Kabir Rachure; at the 2022 Borrego Springs WTTC (Photo: courtesy Kabir)

“ I got interested in the event mainly because of its name,’’ Kabir Rachure said.

He was talking of the annual Borrego Springs WTTC (World Time Trial Championships) held in the settlement of Borrego Springs in San Diego County, California. Both “ world’’ in the name and the fact that the event is a time trial, attracted. ` World’ had a ring of quality and things to learn from. As for time trial – it is all about speed, an attribute associated more with the shorter sprint disciplines in cycling and not, ultra-cycling.

A two-time finisher in Race Across America (RAAM) and a regular podium finisher at ultra-cycling events in India, Kabir’s forte is endurance. Ultra-cyclists are not usually associated with speed. But speed does play a role in ultra-cycling for both finishing races within stipulated cut-off time and the higher ground of emerging a podium finisher, demand speed from ultra-cyclist. It isn’t the same speed as showcased by sprint cyclist in a velodrome; it is the stuff of higher average speed maintained for long, which is still the stuff of speed. “ It is like comparing Usain Bolt and Eliud Kipchoge. Bolt may be the fastest. But Kipchoge is not only running fast; he is also doing that for 42 kilometres,’’ Kabir said, outlining the paradigm, which drew him to Borrego Springs in early November 2022 for the annual WTTC. Or to cite an example from within the world of ultra-cycling, think of the Austrian great, Christoph Strasser, winner of RAAM multiple times and current record holder for the fastest completion of the 4800 kilometre-race – seven days, 15 hours, and 56 minutes, set in 2014. That’s speed; sustained.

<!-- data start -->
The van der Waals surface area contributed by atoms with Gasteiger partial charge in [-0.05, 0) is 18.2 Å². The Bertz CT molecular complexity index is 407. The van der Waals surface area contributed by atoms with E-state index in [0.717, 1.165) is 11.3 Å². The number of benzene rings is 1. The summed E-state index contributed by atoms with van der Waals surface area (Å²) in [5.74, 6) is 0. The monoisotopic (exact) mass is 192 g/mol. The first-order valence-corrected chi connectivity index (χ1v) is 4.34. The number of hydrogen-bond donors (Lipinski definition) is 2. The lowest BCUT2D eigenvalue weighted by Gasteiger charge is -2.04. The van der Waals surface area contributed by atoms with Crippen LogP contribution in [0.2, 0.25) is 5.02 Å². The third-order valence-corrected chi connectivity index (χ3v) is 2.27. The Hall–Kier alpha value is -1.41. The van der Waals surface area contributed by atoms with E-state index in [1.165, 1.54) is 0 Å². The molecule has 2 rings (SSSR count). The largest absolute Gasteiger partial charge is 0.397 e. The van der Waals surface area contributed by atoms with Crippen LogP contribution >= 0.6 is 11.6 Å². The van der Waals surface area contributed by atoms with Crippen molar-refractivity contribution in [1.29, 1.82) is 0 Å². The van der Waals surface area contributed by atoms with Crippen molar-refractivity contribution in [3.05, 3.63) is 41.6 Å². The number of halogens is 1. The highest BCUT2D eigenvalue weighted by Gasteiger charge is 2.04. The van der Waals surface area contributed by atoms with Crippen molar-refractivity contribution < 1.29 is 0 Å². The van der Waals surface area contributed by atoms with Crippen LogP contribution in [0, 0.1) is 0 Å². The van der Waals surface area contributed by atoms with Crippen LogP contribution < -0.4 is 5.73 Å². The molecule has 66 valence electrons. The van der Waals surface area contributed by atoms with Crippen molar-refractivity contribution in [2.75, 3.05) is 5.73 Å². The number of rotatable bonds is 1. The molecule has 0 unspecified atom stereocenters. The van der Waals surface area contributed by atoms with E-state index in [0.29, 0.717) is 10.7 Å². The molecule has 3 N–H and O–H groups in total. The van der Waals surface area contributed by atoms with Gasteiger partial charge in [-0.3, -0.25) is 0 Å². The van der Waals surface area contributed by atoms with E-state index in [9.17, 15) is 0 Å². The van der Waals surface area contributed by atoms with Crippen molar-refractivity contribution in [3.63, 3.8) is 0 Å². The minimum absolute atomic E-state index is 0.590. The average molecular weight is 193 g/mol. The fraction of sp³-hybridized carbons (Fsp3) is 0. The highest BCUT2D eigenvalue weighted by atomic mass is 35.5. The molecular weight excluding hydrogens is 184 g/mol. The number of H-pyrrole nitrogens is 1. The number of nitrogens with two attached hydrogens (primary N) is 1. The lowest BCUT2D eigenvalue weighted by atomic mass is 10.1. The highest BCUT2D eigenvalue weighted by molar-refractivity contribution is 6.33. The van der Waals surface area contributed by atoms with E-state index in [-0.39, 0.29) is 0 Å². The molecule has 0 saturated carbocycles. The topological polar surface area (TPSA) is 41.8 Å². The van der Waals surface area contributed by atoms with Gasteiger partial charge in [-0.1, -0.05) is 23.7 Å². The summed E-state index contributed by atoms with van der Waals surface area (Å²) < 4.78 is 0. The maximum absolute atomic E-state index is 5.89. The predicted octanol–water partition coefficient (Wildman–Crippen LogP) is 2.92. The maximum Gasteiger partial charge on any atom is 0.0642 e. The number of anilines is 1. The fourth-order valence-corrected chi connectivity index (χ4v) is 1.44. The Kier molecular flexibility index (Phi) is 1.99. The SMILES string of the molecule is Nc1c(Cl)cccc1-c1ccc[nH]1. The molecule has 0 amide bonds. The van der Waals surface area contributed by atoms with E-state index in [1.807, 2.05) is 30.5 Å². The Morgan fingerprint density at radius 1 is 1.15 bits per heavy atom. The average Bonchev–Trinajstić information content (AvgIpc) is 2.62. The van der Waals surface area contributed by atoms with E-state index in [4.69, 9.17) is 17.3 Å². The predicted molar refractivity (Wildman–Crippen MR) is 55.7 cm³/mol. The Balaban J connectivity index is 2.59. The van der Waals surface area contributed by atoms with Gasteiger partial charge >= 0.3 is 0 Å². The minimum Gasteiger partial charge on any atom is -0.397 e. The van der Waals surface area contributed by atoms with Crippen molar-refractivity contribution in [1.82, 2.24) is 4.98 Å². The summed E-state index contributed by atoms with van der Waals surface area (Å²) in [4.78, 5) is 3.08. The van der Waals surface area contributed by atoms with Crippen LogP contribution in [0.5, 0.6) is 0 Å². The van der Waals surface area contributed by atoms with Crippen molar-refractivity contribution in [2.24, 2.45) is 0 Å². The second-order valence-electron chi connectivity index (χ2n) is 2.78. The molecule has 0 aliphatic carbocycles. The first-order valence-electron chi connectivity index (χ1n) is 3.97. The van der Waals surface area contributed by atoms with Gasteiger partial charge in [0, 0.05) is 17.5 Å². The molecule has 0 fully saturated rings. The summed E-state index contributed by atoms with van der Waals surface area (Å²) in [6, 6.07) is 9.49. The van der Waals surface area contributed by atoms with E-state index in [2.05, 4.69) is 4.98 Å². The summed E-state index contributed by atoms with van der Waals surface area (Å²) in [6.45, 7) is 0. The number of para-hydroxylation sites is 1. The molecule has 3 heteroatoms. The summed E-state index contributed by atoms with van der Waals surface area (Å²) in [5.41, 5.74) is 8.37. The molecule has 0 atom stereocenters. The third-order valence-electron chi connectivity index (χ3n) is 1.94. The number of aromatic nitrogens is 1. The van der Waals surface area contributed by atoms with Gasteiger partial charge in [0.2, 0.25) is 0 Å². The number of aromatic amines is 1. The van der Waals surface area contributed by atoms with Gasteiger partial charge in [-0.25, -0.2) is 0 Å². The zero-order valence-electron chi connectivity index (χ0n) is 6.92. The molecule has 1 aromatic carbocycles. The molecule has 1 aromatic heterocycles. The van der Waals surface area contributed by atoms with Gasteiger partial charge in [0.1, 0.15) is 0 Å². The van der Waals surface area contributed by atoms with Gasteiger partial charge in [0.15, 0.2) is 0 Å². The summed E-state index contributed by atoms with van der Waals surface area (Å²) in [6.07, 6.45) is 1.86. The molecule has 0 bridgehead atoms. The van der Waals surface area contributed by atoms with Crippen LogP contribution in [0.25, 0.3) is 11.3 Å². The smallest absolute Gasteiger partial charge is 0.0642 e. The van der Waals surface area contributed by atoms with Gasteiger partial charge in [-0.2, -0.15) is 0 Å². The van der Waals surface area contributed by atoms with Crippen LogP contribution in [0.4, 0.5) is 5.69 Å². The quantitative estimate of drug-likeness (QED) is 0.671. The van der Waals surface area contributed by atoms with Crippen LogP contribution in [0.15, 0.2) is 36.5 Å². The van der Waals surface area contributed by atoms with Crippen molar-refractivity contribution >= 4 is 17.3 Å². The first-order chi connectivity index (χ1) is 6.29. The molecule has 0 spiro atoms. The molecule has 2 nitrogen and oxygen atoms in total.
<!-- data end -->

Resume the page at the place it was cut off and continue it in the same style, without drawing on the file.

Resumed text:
Kabir with his support team – his sister Sapana and Rutvik – at the 2022 Borrego Springs WTTC (Photo: courtesy Kabir)

Closer to ultra-cyclist’s interests, the WTTC at Borrego Springs tests endurance because its categories span six, 12 and 24 hours of cycling in the time trial format. Such long hours of pedalling fast represent a sweet spot, showcasing both speed and endurance. Not surprisingly, the WTTC Borrego Springs also serves as a RAAM-qualifier. “ If you cover 400 miles in 24 hours, you get a certificate that lets you participate in RAAM,’’ Kabir said. The Navi Mumbai-based cyclist reached Borrego Springs registered for the 24 hour-time trial competition and nursing a goal of covering 720-750 kilometres in the assigned time. Kabir knew what he would be up against. “ I didn’t want to fight anyone leading the race. Some of the racers had done more than 800 kilometres at such competitions before,’’ he said. His intention was more in line with discovering his capabilities and finding out where he stood in a competitive field.